Is everyone's favorite Thanksgiving centerpiece really to blame for the post-dinner doldrums?
- Americans kill around 45 million turkeys every year in preparation for the Thanksgiving meal, only to blame our favorite centerpiece for the following food comas.
- Rumor has it our after-dinner sleepiness results from the tryptophan found in turkey.
- However, it is the meal's overall nutritional imbalance, not just the tryptophan, that make us want to leave the dishes for tomorrow. Or maybe the next day.
The turkey is one of the closest living relatives to avian dinosaurs, but recent evolutionary turns has taken it from peak predator to meek entrée. Americans kill about 45 to 46 million turkeys in preparation for Thanksgiving, and to really rub it in, our nation's leader pardons one every year as a lark.
But ignominy doesn't stop there. Through selective breeding, we've dramatically increased the size of turkeys, particularly in the breast for more of that coveted white meat. This has led to all sorts of health issues, including skeletal problems, cardiac morbidity, and reduced immune response. Thanks to those robust breasts, domestic turkeys can't mate anymore and rely on us for artificial insemination.
If that wasn't bad enough, every year after we've feasted on millions of these birds, we then blame them for making us miserably tired. We've even developed a term for it: the turkey coma, the "inevitable and unavoidable nap that occurs about 45 minutes after gorging one's self on a Thanksgiving Day turkey," as one Urban Dictionary user defined it.
But are turkeys really to blame for the turkey coma? And if so, how do they manage this posthumous revenge?
Jerry and George use a turkey's tryptophan to make Celia fall asleep in the episode "The Merv Griffin Show."
(Photo from NBCUniversal)
As any Seinfeld fan can tell you, that stuff in turkey that makes you sleepy is tryptophan. Specifically, L-tryptophan, an essential amino acid that our livers synthesize into niacin. Niacin, in turn, helps create the neurotransmitter serotonin.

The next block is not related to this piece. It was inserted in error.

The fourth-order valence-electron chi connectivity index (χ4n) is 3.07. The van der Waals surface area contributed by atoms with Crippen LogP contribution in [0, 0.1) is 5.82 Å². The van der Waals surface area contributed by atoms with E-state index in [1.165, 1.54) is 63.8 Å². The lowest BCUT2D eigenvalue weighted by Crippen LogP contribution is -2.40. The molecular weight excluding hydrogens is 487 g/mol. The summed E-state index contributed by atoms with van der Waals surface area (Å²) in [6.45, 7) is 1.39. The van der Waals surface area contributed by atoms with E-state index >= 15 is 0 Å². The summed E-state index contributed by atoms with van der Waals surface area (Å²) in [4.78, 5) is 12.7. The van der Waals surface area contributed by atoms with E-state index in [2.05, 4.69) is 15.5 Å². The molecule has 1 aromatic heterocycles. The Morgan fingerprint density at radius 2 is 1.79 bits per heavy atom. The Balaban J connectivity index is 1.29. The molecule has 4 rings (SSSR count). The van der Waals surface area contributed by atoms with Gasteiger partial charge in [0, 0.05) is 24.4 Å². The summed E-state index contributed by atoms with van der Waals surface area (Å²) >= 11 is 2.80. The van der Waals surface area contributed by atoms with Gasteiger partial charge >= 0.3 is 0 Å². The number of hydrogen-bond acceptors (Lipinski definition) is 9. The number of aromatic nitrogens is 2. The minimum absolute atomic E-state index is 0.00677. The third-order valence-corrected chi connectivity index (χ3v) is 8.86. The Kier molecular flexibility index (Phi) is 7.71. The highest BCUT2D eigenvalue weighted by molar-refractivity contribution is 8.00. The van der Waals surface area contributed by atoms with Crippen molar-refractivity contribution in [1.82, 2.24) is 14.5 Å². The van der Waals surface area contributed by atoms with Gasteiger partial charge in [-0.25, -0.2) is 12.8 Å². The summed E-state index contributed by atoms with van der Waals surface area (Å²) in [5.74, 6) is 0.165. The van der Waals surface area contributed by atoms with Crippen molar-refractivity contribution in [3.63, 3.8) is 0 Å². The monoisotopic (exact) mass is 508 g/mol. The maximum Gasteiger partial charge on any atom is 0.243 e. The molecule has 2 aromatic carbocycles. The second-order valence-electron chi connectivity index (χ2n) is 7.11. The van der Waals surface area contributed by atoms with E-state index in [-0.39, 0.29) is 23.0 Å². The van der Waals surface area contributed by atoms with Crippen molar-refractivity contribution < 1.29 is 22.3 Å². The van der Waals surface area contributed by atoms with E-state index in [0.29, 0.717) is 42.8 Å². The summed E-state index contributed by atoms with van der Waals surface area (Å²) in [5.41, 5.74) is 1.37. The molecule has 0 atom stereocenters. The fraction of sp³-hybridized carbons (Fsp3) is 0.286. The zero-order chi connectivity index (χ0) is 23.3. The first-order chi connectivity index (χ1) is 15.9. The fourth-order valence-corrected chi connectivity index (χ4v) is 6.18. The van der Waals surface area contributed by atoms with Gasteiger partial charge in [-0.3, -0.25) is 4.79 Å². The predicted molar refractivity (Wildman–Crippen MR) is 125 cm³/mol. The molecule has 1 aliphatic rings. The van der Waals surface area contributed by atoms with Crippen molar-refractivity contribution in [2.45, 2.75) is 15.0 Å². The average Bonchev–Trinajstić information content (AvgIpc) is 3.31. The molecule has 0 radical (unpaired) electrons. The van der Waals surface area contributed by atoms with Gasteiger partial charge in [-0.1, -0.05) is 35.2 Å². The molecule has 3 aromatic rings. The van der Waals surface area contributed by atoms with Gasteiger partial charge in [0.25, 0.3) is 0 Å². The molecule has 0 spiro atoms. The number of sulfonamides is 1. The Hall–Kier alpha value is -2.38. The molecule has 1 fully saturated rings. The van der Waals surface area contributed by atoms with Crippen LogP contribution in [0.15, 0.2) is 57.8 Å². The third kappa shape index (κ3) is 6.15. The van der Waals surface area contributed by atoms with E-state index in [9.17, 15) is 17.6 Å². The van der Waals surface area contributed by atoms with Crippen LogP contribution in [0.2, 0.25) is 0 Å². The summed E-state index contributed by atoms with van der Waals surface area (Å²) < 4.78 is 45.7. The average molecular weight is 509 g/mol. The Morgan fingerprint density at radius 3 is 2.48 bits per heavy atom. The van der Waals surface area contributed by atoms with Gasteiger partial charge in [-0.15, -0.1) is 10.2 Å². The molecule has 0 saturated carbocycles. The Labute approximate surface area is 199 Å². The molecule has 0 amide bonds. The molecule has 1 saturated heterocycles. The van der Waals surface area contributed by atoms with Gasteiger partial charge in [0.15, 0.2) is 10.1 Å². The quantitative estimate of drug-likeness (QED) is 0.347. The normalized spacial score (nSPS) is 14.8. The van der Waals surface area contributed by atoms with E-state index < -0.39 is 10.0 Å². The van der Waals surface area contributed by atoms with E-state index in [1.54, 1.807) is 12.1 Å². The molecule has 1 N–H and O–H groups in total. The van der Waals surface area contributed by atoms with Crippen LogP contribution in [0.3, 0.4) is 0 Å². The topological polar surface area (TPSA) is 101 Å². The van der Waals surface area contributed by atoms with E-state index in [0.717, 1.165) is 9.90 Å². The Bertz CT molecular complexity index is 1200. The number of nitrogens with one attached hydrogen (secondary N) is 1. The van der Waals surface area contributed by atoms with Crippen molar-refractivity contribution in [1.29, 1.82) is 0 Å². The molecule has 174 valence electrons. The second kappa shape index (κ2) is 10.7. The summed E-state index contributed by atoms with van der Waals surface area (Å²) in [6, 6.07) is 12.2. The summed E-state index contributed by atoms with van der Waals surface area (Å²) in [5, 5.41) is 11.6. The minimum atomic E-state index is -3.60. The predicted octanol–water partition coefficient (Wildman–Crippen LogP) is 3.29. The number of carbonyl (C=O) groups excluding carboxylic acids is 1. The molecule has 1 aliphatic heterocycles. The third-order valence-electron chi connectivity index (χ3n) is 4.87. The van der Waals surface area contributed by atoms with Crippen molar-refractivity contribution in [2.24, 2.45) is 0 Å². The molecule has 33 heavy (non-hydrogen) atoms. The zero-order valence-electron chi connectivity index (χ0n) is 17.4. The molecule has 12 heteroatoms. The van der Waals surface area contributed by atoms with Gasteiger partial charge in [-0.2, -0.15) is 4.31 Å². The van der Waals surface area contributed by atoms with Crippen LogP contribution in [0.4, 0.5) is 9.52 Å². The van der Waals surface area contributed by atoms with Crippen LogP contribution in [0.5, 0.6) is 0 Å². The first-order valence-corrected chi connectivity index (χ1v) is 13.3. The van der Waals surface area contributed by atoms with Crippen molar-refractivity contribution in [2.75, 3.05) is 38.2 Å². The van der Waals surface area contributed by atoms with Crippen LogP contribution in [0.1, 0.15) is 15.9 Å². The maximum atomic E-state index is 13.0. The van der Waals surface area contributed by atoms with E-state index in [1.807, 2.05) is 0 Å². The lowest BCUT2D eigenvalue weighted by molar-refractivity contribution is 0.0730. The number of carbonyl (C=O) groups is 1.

Our brains and bodies use serotonin for many functions. It plays a role in appetite, emotional stability, motor skills, and cognitive processes, but it's most famous for regulating our body's sleep-wake cycles. This common knowledge serves as the basis for the belief that turkey makes you sleepy.
Thing is, a lot of foods contain tryptophan. Nuts, soy, eggs, milk, salmon, chicken, spinach, yogurt, and chocolate are all dietary sources of tryptophan, with many of them containing more tryptophan than our favorite holiday fowl.
According to My Food Data, turkey has 404 milligrams of tryptophan per 100 gram serving. But in the same serving size, pumpkin and squash seeds have 576 milligrams, soybeans have 575, and reduced fat mozzarella has 571. None of these is associated with drowsiness, and nuts are a go-to for an afternoon pick-me-up snack.
Either turkey is being unfairly maligned or something else is weighing down our eyelids after a Thanksgiving meal.
Caloric cat nap
While Seinfeld may have exaggerated the effects of tryptophan, the show did get one thing right. If you want to put your girlfriend to sleep so you can play with her antique toy collection, a calorie-laden meal of turkey, heavy gravy, and a whole box of red wine will do the trick.
Americans consume a lot of calories during a Thanksgiving meal. This isn't news but the numbers, once laid bare, can still be guilt-inducing. The Calorie Control Council estimates that the average Thanksgiving meal weighs in at 3,150 calories, but it's worth noting that their estimate uses sweet tea as a beverage benchmark and not beer, wine, or cocktails.
Dietitian Tanya Zuckerbrot told Fox News that a turkey day dinner ranges between 3,000 and 4,500 calories. Like the Calorie Control Council, her estimate does not include alcoholic drinks, but she also skipped on appetizers.
Obviously, these numbers vary depending on the food available and serving sizes. But any estimate will have one thing in common: a single meal sporting well over the USDA recommended daily caloric intake for all demographics outside of Olympian athletes.
Putting the sleep turkey myth to rest
Two male turkeys named Peas and Carrots sent by the National Turkey Federation (NTF) to the White House are seen before the upcoming annual turkey-pardoning ceremony on November 19, 2018 in Washington, DC.
(Photo by Chen Mengtong/China News Service/VCG via Getty Images)
And this is why the term "food coma" is much more apt — or, if you want to get clinical, "postprandial somnolence."
"We've known for many years that meals with an imbalance of nutrients — that are rich in either fats or carbohydrates — are associated with feeling sleepy," writes Angus Steward, senior lecturer of nutrition and dietetics at Edith Cowan University. "But this is not the case when nutrients are balanced or the meal is rich in protein."